GI sequence identifiers run parallel to the new accession.version system of sequence identifiers.

Read more about GenBank Sequence Revision History and Sequence IDs.

Entrez Search Field: use the default setting of "All Fields"

KEYWORDS

Word or phrase describing the sequence. If no keywords are included in the entry, the field contains only a period.

The Keywords field is present in sequence records primarily for historical reasons, and is not based on a controlled vocabulary. Keywords are generally present in older records. They are not included in newer records unless the record contains a special type of sequence such as EST, STS, GSS, HTG, etc.

Entrez Search Field: Keyword [KYWD] Search Tip : Because keywords are not present in many records, it is best not to search that field. Instead, search All Fields [ALL], the Text Word [WORD] field, or the Title Word [TITL] field, for progressively narrower retrieval.

SOURCE

Free-format information including an abbreviated form of the organism name, sometimes followed by a molecule type.

Entrez Search Field: Organism [ORGN] Search Tip : For some organisms that have well-established common names, such as baker's yeast, mouse, and human, a search for the common name will yield the same results as a search for the scientific name, e.g., a search for "baker's yeast" in the organism field retrieves the same number of documents as "Saccharomyces cerevisiae". This is true because the Organism field is connected to the NCBI Taxonomy Database, which contains cross-references between common names, scientific names, and synonyms for organisms represented in the Sequence databases.

Organism

The formal scientific name for the source organism (genus and species, where appropriate) and its lineage, based on the phylogenetic classification scheme used in the NCBI Taxonomy Database . If the complete lineage of an organism is very long, an abbreviated lineage will be shown in the GenBank record and the complete lineage will be available in the Taxonomy Database. (See also the /db_xref=taxon:nnnn Feature qualifer, below.)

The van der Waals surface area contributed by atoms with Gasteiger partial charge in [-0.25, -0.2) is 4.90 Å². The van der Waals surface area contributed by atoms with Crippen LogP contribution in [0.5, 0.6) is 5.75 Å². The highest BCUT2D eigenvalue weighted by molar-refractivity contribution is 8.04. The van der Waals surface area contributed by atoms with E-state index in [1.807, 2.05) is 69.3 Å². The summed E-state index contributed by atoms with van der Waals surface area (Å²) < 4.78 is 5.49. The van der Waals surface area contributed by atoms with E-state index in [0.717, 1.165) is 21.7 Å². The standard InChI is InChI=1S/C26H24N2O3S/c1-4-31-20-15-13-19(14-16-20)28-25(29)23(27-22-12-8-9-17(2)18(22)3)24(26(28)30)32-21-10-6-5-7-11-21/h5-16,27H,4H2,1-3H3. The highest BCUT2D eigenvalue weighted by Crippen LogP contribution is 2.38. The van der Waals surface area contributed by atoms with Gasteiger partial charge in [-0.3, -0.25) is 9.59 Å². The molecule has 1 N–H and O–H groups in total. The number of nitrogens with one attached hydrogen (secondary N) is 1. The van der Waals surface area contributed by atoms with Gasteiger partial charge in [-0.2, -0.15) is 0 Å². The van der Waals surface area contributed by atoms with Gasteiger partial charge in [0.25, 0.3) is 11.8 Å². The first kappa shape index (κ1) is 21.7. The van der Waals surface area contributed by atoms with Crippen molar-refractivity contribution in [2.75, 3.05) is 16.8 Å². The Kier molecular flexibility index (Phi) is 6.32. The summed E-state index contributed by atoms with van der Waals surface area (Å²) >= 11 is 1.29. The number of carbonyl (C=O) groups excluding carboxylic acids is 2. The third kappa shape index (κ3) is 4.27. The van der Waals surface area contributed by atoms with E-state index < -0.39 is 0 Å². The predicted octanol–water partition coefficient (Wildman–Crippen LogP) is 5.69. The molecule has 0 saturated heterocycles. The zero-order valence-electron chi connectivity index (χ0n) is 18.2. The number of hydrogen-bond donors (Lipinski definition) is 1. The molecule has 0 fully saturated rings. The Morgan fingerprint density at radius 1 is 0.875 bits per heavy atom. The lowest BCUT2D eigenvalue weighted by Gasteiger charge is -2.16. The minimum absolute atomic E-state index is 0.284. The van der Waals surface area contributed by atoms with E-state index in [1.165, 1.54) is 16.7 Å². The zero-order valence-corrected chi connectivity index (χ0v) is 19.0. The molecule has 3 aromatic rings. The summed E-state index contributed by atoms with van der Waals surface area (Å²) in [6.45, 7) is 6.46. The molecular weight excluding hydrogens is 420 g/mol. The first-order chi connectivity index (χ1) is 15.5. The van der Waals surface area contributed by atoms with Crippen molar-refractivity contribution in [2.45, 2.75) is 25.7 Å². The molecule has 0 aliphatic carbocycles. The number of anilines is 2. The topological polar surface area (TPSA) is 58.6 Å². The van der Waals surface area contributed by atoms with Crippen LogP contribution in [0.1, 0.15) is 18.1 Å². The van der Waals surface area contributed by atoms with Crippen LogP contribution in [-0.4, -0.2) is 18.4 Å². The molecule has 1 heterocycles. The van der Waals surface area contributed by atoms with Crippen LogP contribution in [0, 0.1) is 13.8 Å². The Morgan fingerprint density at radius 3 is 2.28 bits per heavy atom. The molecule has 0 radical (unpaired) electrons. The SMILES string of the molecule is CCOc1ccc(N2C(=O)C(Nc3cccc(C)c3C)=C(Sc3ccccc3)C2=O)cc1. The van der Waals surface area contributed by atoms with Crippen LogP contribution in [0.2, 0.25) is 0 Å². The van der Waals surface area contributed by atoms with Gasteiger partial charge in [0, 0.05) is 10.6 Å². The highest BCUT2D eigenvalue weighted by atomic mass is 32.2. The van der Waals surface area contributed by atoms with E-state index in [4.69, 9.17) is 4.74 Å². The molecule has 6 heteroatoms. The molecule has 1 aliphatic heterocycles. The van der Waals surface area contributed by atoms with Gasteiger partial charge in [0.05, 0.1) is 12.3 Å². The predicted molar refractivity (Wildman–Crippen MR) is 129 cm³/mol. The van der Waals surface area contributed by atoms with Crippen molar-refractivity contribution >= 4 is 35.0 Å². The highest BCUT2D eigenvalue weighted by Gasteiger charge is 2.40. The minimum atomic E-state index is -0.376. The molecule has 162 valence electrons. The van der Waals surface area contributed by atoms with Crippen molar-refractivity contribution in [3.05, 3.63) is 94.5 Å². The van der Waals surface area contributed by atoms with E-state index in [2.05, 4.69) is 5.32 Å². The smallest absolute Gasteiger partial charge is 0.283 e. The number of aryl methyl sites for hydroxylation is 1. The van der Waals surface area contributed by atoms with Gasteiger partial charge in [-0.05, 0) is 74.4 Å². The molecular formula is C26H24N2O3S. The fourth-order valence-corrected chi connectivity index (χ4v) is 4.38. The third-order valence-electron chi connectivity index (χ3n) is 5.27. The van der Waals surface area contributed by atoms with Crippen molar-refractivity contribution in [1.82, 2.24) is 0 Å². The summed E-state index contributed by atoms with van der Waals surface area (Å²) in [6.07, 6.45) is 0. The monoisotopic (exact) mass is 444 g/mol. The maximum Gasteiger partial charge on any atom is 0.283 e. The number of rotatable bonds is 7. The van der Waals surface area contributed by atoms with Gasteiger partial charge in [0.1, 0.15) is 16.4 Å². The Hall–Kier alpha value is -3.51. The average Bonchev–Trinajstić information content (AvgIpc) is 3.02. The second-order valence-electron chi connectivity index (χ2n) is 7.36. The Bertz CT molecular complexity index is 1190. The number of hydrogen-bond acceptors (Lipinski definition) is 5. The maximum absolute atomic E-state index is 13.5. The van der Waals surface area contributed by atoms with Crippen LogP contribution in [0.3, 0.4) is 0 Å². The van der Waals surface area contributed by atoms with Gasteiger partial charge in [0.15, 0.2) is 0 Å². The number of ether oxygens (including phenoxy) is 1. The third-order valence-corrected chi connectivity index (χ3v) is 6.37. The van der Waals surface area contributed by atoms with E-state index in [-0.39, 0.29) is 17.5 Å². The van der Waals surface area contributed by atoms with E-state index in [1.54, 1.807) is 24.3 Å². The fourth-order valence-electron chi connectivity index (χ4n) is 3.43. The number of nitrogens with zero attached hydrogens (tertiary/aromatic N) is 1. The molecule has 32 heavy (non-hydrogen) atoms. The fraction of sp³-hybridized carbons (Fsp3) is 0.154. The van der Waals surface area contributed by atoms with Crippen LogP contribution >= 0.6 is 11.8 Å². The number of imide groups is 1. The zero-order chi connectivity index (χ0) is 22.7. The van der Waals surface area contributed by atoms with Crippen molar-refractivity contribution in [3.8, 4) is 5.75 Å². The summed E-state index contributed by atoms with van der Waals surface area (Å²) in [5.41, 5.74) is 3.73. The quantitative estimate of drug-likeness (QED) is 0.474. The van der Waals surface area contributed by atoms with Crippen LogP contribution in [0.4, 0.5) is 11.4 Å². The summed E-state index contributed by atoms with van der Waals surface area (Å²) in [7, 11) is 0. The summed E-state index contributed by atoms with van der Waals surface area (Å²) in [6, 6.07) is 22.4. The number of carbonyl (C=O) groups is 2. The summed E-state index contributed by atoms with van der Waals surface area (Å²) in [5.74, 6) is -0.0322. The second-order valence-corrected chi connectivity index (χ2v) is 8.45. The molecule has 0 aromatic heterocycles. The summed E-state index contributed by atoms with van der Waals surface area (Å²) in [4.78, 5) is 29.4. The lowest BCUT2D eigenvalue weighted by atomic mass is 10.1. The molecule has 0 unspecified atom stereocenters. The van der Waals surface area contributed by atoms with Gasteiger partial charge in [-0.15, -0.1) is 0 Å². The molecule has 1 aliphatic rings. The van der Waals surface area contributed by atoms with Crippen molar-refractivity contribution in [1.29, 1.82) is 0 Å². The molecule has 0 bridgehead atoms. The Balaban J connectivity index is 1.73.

Entrez Search Field: Organism [ORGN] Search Tip : You can search the Organism field by any node in the taxonomic hierarchy, e.g., you can search for the term "Saccharomyces cerevisiae", "Saccharomycetales", "Ascomycota", etc. to retrieve all the sequences from organisms in a particular taxon.

REFERENCE

Publications by the authors of the sequence that discuss the data reported in the record. References are automatically sorted within the record based on date of publication, showing the oldest references first.

Some sequences have not been reported in papers and show a status of "unpublished" or "in press". When an accession number and/or sequence data has appeared in print, sequence authors should send the complete citation of the article to update@ncbi.nlm.nih.gov and the GenBank staff will revise the record.

Various classes of publication can be present in the References field, including journal article, book chapter, book, thesis/monograph, proceedings chapter, proceedings from a meeting, and patent.

The last citation in the REFERENCE field usually contains information about the submitter of the sequence, rather than a literature citation. It is therefore called the "submitter block" and shows the words "Direct Submission" instead of an article title. Additional information is provided below, under the header Direct Submission. Some older records do not contain a submitter block.

Entrez Search Field: The various subfields under References are searchable in the Entrez search fields noted below.

AUTHORS

List of authors in the order in which they appear in the cited article.

Entrez Search Field: Author [AUTH] Search Tip : Enter author names in the form: Lastname AB (without periods after the initials). Initials can be omitted. Truncation can also be used to retrieve all names that begin with a character string, e.g., Richards* or Boguski M*.

TITLE